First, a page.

Below is Part 4 of PM Jar’s interview with Howard Marks, the co-founder and chairman of Oaktree Capital Management, on portfolio management. Part 4: The Art of Transforming Symmetry into Asymmetry
“If tactical decisions like concentration, diversification, and leverage are symmetrical two-way swords, then where does asymmetry come from? Asymmetry comes from alpha, from superior personal skill.”
Marks: Everything in investing is a two-way sword – a symmetrical two-way sword. If you turn cautious and raise cash, it will help you if you are right, and hurt you if you are wrong. If tactical decisions like concentration, diversification, and leverage are symmetrical two-way swords, then where does asymmetry come from? Asymmetry comes from alpha, from superior personal skill.
Superior investors add value in a number of ways, such as security selection, knowing when to drop down in quality and when to raise quality, when to concentrate and when to diversify, when to lever and when to delever, etc. Most of those things come under the big heading of knowing when to be aggressive and when to be defensive. The single biggest question is when to be aggressive and when to be defensive.
I believe very strongly that investors have to balance two risks: the risk of losing money and the risk of missing opportunity. The superior investor knows when to emphasize the first and when to emphasize the second – when to be defensive (i.e., to worry primarily about the risk of losing money) and when to be aggressive (i.e., to worry primarily about the risk of missing opportunity). In the first half of 2007, you should have worried about losing money (there was not much opportunity to miss). And in the last half of 2008, you should have worried about missing opportunity (there wasn’t much chance of losing money). Knowing the difference is probably the most important of all the important things.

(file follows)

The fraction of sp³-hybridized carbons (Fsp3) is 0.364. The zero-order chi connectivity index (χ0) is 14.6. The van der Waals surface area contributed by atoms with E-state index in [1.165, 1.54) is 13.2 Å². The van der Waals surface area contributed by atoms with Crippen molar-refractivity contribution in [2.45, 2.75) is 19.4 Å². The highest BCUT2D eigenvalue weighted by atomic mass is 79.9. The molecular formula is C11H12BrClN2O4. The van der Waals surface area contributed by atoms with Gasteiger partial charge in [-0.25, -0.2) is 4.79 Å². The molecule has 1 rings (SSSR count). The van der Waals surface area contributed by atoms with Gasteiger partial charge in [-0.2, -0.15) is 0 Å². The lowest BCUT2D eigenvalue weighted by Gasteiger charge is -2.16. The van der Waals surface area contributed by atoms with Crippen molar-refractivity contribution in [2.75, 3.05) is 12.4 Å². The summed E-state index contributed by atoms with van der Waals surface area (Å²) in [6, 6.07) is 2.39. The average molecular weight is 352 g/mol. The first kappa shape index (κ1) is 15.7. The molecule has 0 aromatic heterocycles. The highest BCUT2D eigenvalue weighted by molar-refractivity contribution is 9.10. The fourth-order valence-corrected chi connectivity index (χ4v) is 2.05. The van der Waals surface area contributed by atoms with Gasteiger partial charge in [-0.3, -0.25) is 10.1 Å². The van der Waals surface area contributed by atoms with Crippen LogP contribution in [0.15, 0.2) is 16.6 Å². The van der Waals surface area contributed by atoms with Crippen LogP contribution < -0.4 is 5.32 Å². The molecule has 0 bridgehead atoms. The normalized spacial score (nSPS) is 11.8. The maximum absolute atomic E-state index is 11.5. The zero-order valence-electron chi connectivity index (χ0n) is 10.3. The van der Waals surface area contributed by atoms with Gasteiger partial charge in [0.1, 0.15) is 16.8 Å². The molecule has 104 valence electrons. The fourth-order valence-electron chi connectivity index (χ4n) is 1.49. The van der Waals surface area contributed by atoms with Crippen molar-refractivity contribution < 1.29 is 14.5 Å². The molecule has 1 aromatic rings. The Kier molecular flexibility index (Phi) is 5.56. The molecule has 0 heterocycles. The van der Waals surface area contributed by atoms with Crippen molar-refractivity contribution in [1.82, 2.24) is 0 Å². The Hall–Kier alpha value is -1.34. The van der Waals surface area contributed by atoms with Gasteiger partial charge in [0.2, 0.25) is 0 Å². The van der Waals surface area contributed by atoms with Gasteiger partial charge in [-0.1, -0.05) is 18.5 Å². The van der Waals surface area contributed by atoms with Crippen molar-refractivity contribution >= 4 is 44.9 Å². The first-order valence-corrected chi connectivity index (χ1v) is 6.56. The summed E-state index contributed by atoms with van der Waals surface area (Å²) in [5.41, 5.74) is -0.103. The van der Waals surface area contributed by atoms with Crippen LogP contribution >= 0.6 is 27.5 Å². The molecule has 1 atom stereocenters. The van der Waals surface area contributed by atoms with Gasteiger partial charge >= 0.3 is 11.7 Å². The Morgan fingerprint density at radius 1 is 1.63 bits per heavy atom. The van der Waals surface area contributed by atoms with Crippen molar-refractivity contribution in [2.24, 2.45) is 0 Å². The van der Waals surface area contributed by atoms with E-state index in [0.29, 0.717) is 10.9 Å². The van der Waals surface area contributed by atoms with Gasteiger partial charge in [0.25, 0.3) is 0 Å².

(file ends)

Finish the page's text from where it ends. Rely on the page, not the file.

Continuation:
PM Jar: How do you think about the opportunity cost when balancing these two risks? Is it historical or forward looking?
Marks: If you bought A, your opportunity cost is what you missed by not holding B. That’s historical. Similarly, when you look forward, you can take an infinite number of different actions in putting together your portfolio.Opportunity cost is what you could lose by doing what you’re doing, as opposed to other things that you could have done.
Opportunity cost is a sophisticated sounding way to address the risk of doing something versus the risk of not doing it. This is how we decide whether and how to invest: If I buy it, could I lose money? If I don’t buy it, could I miss out on something? If I buy a little, should I have bought a lot? If I bought a lot, should I have bought a little?
Investing is an art form in the sense that it can’t be mechanized. There is no formula or rule that works – it’s all feel. You get the inputs, analyze them, turn the crank, get numbers out – but they are only guesswork. Anything about the future is only a guess. The best investing is done by people who make the best subjective judgments.
Anyone who thinks they are going to make all decisions correctly is crazy. But if you make mistakes, you have to learn from them. Otherwise you’re making another huge mistake if you ignore the learning opportunity. One of my favorite sayings is, “Experience is what you got when you didn’t get what you wanted.”
Continue Reading — Part 5 of 5: Creating Your Own Art